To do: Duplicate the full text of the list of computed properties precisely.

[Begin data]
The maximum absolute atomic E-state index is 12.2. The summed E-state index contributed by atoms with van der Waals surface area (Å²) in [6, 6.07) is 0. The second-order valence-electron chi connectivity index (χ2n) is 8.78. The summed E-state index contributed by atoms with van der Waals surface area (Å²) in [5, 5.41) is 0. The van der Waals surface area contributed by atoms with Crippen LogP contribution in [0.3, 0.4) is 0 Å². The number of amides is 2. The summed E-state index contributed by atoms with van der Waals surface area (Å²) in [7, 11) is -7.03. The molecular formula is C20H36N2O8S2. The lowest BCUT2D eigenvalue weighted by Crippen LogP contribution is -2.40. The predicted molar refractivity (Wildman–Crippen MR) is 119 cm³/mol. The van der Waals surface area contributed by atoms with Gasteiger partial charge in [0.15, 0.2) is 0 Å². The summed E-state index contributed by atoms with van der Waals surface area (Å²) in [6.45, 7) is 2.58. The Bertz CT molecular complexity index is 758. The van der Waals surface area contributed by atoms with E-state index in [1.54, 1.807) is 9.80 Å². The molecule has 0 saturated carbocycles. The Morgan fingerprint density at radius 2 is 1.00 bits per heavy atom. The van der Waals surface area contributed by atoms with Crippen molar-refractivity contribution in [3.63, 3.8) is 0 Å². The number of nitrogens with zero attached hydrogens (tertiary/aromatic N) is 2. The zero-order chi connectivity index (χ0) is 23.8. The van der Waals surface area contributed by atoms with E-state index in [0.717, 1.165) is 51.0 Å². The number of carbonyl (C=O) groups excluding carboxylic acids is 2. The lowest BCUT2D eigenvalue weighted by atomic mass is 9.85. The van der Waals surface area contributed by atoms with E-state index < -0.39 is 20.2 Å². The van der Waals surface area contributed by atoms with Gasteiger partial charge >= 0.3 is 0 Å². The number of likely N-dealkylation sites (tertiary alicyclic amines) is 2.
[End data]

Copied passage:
The maximum absolute atomic E-state index is 12.2. The summed E-state index contributed by atoms with van der Waals surface area (Å²) in [6, 6.07) is 0. The second-order valence-electron chi connectivity index (χ2n) is 8.78. The summed E-state index contributed by atoms with van der Waals surface area (Å²) in [5, 5.41) is 0. The van der Waals surface area contributed by atoms with Crippen LogP contribution in [0.3, 0.4) is 0 Å². The number of amides is 2. The summed E-state index contributed by atoms with van der Waals surface area (Å²) in [7, 11) is -7.03. The molecular formula is C20H36N2O8S2. The lowest BCUT2D eigenvalue weighted by Crippen LogP contribution is -2.40. The predicted molar refractivity (Wildman–Crippen MR) is 119 cm³/mol. The van der Waals surface area contributed by atoms with Gasteiger partial charge in [0.15, 0.2) is 0 Å². The summed E-state index contributed by atoms with van der Waals surface area (Å²) in [6.45, 7) is 2.58. The Bertz CT molecular complexity index is 758. The van der Waals surface area contributed by atoms with E-state index in [1.54, 1.807) is 9.80 Å². The molecule has 0 saturated carbocycles. The Morgan fingerprint density at radius 2 is 1.00 bits per heavy atom. The van der Waals surface area contributed by atoms with Crippen molar-refractivity contribution in [3.63, 3.8) is 0 Å². The number of nitrogens with zero attached hydrogens (tertiary/aromatic N) is 2. The zero-order chi connectivity index (χ0) is 23.8. The van der Waals surface area contributed by atoms with E-state index in [0.717, 1.165) is 51.0 Å². The number of carbonyl (C=O) groups excluding carboxylic acids is 2. The lowest BCUT2D eigenvalue weighted by atomic mass is 9.85. The van der Waals surface area contributed by atoms with E-state index < -0.39 is 20.2 Å². The van der Waals surface area contributed by atoms with Gasteiger partial charge >= 0.3 is 0 Å². The number of likely N-dealkylation sites (tertiary alicyclic amines) is 2.